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Extending Help to the Unemployed

SOURCE: AP/Rich Pedroncelli

A woman checks her unemployment insurance over the phone at the California Employment Development Department office in Sacramento, CA. According to estimates from the National Employment Law Project, up to 600,000 Americans will have exhausted benefits provided by the Recovery Act by the end of October.

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Unemployment insurance is the first line of defense for jobless families in troubled times, and it helps bring economic stability to entire communities. The current job market’s woes, however, have tested the program as never before. According to Department of Labor Statistics there is only one job for every six unemployed workers who are looking for work. Desperation is growing for these hundreds of thousands of workers who still cannot find jobs and whose unemployment benefits are dwindling, underscoring the need for Congress to quickly extend unemployment benefits in all states. The Unemployment Compensation Extension Act of 2009, H.R. 3548, would extend jobless benefits to all states for 14 weeks, with an additional six weeks for states with more than 8.5 percent unemployment. This bill has passed the House and is currently waiting to be voted on in the Senate.

Employers shed 263,000 jobs in September, putting the unemployment rate at 9.8 percent. Long-term unemployment has reached record highs and continues to rise at about three times the rate of growth in overall unemployment. About 5.4 million Americans have been out of a job for six months or more, representing over a third of all jobless workers. And while the jobless rates for all major worker groups are much higher than at the start of the recession at the end of 2007, black and Hispanic workers have faced double-digit rates of unemployment and are even more likely to be among the long-term unemployed.

The American Recovery and Reinvestment Act, passed by Congress and signed into law in February, took important steps in extending benefits for the long-term unemployed and boosted weekly benefits. It also provided billions of dollars in incentives for states to modernize their unemployment insurance systems, producing an unprecedented wave of state UI reforms that include the expansion of benefits for low-wage and part-time workers as well as for those who may leave work due to family responsibility conflicts.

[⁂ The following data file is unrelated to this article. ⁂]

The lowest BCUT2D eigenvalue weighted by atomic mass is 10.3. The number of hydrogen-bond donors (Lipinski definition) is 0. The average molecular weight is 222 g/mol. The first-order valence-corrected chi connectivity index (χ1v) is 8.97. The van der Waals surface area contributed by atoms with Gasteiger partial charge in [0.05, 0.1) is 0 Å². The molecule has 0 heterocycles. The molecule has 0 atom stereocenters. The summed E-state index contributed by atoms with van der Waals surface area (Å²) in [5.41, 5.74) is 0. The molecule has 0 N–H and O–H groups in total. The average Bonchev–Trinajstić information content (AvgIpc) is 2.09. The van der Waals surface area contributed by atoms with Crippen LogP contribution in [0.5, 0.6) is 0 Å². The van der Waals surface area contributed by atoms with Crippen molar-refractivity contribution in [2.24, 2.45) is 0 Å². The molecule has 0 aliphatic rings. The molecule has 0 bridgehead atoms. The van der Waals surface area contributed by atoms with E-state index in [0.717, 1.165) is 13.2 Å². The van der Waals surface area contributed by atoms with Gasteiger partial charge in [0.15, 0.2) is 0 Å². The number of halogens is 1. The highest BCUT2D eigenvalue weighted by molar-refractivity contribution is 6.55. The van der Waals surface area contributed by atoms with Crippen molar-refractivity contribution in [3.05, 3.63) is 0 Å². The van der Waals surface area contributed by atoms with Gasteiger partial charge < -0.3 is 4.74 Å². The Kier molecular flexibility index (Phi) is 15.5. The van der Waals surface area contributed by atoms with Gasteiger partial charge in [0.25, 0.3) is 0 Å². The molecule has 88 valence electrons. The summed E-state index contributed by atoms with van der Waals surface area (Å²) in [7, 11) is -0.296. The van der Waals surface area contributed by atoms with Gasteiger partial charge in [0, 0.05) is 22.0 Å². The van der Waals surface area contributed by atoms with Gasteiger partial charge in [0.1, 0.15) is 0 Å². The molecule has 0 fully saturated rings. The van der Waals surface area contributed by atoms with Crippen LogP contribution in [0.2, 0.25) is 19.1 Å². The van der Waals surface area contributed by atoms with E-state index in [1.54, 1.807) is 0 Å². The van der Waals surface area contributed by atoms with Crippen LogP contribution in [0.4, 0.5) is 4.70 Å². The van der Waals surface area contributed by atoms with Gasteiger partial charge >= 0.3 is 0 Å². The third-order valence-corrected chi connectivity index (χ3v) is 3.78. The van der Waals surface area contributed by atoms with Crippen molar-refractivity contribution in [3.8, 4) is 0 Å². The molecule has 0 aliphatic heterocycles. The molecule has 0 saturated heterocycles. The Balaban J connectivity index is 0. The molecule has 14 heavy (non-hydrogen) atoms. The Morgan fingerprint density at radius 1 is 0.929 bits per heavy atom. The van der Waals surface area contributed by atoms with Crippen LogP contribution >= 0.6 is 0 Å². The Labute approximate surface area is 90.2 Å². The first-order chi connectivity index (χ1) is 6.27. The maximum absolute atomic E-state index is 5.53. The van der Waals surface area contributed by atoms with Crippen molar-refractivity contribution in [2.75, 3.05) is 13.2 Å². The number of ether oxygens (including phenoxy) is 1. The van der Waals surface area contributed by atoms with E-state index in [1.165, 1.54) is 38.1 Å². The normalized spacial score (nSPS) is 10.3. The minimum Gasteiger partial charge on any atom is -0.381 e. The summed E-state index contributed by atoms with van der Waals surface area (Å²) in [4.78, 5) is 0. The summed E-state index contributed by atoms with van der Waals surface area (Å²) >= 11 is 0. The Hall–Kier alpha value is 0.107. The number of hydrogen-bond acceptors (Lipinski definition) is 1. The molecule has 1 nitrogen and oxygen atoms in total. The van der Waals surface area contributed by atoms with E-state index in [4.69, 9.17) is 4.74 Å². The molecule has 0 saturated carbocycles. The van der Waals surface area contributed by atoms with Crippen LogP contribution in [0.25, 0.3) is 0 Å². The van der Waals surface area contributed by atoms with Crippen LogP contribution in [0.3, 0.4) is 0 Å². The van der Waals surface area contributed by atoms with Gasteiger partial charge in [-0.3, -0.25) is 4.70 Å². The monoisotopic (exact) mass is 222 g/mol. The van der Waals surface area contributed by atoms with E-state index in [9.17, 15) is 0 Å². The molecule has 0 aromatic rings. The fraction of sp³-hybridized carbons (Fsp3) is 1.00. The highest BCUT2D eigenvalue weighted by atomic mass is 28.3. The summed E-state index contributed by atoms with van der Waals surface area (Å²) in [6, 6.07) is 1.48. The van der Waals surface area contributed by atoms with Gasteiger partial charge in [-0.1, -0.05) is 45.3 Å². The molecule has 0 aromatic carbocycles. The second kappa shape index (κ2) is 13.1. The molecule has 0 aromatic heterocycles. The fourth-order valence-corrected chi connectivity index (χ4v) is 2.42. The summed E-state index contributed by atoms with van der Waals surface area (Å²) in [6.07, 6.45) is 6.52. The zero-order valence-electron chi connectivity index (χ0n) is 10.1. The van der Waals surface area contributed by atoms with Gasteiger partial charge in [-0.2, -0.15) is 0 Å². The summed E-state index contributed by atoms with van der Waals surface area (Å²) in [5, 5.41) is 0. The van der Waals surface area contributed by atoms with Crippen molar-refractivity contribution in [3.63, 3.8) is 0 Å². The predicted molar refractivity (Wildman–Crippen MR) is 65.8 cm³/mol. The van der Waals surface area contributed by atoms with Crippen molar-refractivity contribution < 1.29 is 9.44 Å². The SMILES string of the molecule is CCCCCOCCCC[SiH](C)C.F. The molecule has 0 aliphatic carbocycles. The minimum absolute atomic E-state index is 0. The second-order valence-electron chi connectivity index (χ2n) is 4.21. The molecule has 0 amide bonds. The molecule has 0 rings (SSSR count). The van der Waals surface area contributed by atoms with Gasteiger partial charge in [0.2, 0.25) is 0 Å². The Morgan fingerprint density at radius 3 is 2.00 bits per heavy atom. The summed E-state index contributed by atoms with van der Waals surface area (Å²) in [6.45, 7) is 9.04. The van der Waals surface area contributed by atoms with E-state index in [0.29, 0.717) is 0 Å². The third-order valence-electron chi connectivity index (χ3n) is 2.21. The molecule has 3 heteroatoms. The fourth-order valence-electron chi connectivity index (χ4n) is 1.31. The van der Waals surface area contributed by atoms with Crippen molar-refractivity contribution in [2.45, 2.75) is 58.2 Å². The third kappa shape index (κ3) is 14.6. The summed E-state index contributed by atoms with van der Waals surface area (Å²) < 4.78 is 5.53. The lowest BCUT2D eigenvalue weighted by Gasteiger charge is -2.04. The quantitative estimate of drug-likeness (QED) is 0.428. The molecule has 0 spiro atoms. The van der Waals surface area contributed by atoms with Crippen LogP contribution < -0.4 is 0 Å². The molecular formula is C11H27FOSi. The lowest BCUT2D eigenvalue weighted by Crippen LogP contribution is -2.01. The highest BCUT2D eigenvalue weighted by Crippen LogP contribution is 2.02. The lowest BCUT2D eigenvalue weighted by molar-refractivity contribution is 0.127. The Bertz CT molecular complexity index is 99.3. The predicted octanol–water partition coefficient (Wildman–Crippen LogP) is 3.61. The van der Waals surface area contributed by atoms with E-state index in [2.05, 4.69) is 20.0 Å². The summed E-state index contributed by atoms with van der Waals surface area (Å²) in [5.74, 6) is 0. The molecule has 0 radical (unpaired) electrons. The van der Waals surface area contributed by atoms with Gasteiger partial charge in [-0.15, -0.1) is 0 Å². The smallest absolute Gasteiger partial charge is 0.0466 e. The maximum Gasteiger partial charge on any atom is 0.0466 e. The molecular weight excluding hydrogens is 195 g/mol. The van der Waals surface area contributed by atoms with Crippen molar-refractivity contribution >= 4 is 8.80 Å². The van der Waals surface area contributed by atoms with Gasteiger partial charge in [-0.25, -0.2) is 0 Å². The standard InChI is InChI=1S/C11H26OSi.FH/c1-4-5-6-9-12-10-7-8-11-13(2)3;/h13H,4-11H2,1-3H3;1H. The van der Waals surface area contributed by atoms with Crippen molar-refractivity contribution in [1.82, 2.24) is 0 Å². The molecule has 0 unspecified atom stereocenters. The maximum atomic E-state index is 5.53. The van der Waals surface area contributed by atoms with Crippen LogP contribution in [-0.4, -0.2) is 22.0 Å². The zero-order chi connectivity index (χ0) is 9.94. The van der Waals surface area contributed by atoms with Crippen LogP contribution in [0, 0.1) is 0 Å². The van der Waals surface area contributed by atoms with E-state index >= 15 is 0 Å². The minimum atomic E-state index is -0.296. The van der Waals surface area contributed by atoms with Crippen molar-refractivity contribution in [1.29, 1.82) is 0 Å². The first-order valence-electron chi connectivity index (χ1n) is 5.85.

But the additional weeks are already running out—according to estimates from the National Employment Law Project, up to 600,000 Americans will have exhausted benefits provided by the Recovery Act by the end of October. And about 1.3 million workers will exhaust their unemployment benefits by the end of this year.

Unemployment benefits are not retroactive. While workers who ran out of benefits will be eligible if Congress passes an extension, they will never be able to recoup the benefits they have lost in the interim, pushing them closer to poverty. Every day of delay in getting The Unemployment Compensation Extension Act to the president’s desk translates into benefits the unemployed will never be able to access.

Helping the unemployed helps all of us. As the unemployed run out of benefits, they are less likely to spend money to stimulate the economy and more vulnerable to foreclose on their homes—both trends that could stall economic recovery. It is critical that Congress put the needs of struggling families first by quickly and decisively extending UI benefits.

Alexandra Cawthorne is a Research Associate at the Center for American Progress. Melissa Boteach is the Half in Ten Manager at the Center for American Progress Action Fund.

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